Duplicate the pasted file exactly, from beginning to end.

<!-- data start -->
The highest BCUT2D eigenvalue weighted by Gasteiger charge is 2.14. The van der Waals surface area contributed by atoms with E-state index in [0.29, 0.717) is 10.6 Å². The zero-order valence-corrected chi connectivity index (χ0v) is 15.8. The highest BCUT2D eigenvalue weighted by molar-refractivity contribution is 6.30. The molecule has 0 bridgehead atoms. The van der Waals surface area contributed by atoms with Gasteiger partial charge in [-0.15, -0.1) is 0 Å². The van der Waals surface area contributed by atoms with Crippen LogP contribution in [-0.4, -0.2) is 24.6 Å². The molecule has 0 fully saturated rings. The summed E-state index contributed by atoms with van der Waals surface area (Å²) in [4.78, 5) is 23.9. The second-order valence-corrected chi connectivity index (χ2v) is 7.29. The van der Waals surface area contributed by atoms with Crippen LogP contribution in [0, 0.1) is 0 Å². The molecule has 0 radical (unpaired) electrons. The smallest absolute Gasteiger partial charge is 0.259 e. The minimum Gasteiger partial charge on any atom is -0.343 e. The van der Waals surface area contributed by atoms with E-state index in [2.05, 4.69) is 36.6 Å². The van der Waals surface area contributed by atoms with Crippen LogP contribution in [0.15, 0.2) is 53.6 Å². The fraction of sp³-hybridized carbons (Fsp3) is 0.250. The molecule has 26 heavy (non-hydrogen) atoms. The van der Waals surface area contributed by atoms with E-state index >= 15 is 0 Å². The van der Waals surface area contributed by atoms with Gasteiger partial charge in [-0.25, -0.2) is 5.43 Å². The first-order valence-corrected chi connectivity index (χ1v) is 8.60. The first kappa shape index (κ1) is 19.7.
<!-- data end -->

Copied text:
The highest BCUT2D eigenvalue weighted by Gasteiger charge is 2.14. The van der Waals surface area contributed by atoms with E-state index in [0.29, 0.717) is 10.6 Å². The zero-order valence-corrected chi connectivity index (χ0v) is 15.8. The highest BCUT2D eigenvalue weighted by molar-refractivity contribution is 6.30. The molecule has 0 bridgehead atoms. The van der Waals surface area contributed by atoms with Gasteiger partial charge in [-0.15, -0.1) is 0 Å². The van der Waals surface area contributed by atoms with Crippen LogP contribution in [-0.4, -0.2) is 24.6 Å². The molecule has 0 fully saturated rings. The summed E-state index contributed by atoms with van der Waals surface area (Å²) in [4.78, 5) is 23.9. The second-order valence-corrected chi connectivity index (χ2v) is 7.29. The van der Waals surface area contributed by atoms with Crippen LogP contribution in [0, 0.1) is 0 Å². The molecule has 0 radical (unpaired) electrons. The smallest absolute Gasteiger partial charge is 0.259 e. The minimum Gasteiger partial charge on any atom is -0.343 e. The van der Waals surface area contributed by atoms with E-state index in [2.05, 4.69) is 36.6 Å². The van der Waals surface area contributed by atoms with Crippen LogP contribution in [0.15, 0.2) is 53.6 Å². The fraction of sp³-hybridized carbons (Fsp3) is 0.250. The molecule has 26 heavy (non-hydrogen) atoms. The van der Waals surface area contributed by atoms with E-state index >= 15 is 0 Å². The van der Waals surface area contributed by atoms with Gasteiger partial charge in [-0.25, -0.2) is 5.43 Å². The first-order valence-corrected chi connectivity index (χ1v) is 8.60. The first kappa shape index (κ1) is 19.7.